the Mind's Interior
After the recognition of what I had done settled into my awareness, I was beginning to think I knew what had happened. But I've been wrong many many times. There was genuine interest on my part in what Mac believed. By not just myself, but the entire group. They all had moved their chairs into a close semicircle. Me in the horseshoe. Then when all were expectantly awaiting his words, he turned his back on us. Beginning with a question, we all were stunned. "Dennis, how many wrinkles are on my forehead? And how many age spots as well?"
All the others looked over at me, waiting for me to answer. Shaking my head a bit, I knew the answer, and the direction this was going. "The wrinkles vary depending on your mood. There are twenty-seven darker brown spots on your face."
Mac turned his head a bit and said to me. "Well, I'll have to check again, I thought it was only twenty-six."
"I've been wrong before Mac, many times."
"Actually I think we have a pretty good idea as to the state of your mind. Dennis, do you read books very often?" And now he turned around to face us.
Now I was surprised at that question. "Yeah, sure. Sometimes when I would be with a woman, she'd have books around. I'd read some."
"Okay, think about the last book you read. Think about it, and go to page, oh let's say, one hundred fifteen. Read me the first paragraph."
Closing my eyes, I thought back to that book. I saw it. I felt it. I opened it. Turned to the specified page and looked at it, then began to read it. "Oh god but his manhood felt so wonderful inside me as he entered. I was wet with passion and his giant organ filled me, down deep inside me. It filled not just me, but my soul."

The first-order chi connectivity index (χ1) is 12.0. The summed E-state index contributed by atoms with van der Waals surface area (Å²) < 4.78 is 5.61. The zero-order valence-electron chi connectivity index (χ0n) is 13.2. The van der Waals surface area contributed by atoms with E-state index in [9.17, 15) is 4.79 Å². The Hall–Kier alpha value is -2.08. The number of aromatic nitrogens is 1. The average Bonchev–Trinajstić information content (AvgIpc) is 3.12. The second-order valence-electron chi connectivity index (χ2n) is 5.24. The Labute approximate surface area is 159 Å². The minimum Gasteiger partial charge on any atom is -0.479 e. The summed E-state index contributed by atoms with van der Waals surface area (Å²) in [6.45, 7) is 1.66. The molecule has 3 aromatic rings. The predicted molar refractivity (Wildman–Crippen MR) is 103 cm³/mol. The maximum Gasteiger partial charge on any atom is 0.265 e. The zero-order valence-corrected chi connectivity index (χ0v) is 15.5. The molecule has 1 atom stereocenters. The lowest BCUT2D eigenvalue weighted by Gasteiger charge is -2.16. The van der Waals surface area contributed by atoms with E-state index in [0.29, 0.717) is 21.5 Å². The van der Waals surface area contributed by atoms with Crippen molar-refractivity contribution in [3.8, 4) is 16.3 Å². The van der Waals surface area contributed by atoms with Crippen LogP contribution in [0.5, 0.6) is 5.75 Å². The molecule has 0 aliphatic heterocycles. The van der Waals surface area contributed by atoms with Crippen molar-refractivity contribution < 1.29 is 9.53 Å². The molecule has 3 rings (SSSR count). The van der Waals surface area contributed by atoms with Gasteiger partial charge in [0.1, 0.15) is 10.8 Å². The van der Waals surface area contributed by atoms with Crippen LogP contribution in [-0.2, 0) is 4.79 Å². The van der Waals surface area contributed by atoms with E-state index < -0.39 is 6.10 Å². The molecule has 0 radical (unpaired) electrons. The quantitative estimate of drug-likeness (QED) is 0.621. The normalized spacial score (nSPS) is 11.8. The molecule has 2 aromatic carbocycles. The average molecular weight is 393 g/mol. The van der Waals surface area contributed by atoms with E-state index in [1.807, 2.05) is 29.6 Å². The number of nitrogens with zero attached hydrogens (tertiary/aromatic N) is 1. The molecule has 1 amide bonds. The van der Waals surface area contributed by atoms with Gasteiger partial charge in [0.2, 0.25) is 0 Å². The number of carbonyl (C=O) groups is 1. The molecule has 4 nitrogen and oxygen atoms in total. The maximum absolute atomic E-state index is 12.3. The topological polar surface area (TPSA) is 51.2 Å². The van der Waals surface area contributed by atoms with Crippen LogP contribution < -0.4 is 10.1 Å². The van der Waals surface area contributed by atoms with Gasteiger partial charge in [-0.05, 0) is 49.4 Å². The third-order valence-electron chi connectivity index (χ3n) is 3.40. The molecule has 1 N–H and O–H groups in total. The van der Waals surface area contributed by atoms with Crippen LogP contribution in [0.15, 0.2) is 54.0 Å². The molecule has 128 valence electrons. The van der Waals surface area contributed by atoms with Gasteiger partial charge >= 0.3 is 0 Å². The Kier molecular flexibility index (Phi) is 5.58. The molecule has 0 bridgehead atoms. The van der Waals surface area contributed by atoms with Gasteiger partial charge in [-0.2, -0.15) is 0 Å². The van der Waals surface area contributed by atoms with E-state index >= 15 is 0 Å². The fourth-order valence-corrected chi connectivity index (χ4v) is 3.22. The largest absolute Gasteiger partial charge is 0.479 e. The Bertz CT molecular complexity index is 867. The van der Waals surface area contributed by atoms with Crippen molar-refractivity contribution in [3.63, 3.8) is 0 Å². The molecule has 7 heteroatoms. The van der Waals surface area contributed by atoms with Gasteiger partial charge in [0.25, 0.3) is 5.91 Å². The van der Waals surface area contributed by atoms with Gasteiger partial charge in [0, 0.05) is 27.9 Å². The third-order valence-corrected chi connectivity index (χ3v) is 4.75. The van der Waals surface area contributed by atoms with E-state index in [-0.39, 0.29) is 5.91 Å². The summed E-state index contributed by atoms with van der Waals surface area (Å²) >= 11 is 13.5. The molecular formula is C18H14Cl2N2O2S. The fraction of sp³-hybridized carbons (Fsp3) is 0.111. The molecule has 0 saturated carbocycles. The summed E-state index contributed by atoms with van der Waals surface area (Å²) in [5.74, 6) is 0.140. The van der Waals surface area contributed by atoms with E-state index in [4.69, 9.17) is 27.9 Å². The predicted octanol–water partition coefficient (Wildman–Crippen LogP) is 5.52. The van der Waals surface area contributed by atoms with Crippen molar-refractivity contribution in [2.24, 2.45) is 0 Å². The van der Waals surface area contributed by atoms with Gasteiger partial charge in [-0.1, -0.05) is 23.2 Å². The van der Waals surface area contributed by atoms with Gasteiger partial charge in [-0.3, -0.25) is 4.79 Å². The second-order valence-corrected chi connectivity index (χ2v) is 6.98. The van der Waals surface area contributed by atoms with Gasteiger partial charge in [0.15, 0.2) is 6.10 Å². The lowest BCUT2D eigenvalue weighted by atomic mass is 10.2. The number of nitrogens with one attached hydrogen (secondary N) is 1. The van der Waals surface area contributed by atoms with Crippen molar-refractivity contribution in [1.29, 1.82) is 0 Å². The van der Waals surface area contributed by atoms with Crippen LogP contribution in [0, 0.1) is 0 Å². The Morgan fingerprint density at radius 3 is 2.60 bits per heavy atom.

"I think that's quite sufficient Dennis." Mac interrupted.
And then Andre added. "May bee I stand to hear more, no?" And the rest laughed.
"You said the last book. She was working, I was bored. It was some kinda women's sex fantasy romance novel. Sorry."
"Don't be sorry Dennis, you gave me what I asked for." Mac was smiling now. He pulled up a chair and sat down now, in front of us all. "I think that we all know that Dennis here has almost total recall. I think if Happy were here he could fill us in on just how that particular process within the brain works. However as there are several types of this specific functionality, for our purposes, we don't really need to determine much more than that he has the ability of virtually total recall."
Then Stevey asked, "Isn't that called Hyperthemysia?"
Nodding his head again, Mac turned a bit to direct his comments toward the man. "Indeed. Although that is but one form of total recall. There are several others, and they work in differing ways to achieve basically the same thing. And like I said, that is less important than just the fact that he has it. Or has that capability. I think we all know about the role of the amygdala. Happy has done MRI's on all of us. In the past, in discussions just like this, he explained how those normally tiny glands tucked up under our brains are the driving force for humans to process emotions. We know what happens when the amygdala is removed. We know humans can't process emotions without them. There has also been some research on this very thing, that once the amydgala is damaged or removed, then we have virtually no spatial recognition. Those tiny organs seem to do a lot. And in Donny and Mikey's cases, probably have a role in their projection abilities. Happy thinks that’s so anyway."
"When's Happy going to do the MRI's on Dennis here? I don't know about the rest of you, but I'm looking forward to seeing that stuff." Pete finally spoke up and said something.
"I think we all are Pete." Mac said. "I wanted to do a little bit of testing just to see what he's capable of. The door locks, the memory thing. And to top it all off, an empath and a projector. There's a lot going on up there. Happy's probably over in the video lab right now having heart palpitations."
Everyone had a laugh about that. I had a lot to learn about everyone before I could see the humor there. "Well I hate to admit it, but I'm starting to find all this fascinating and want to learn more about myself. This MRI thing, does it hurt at all?"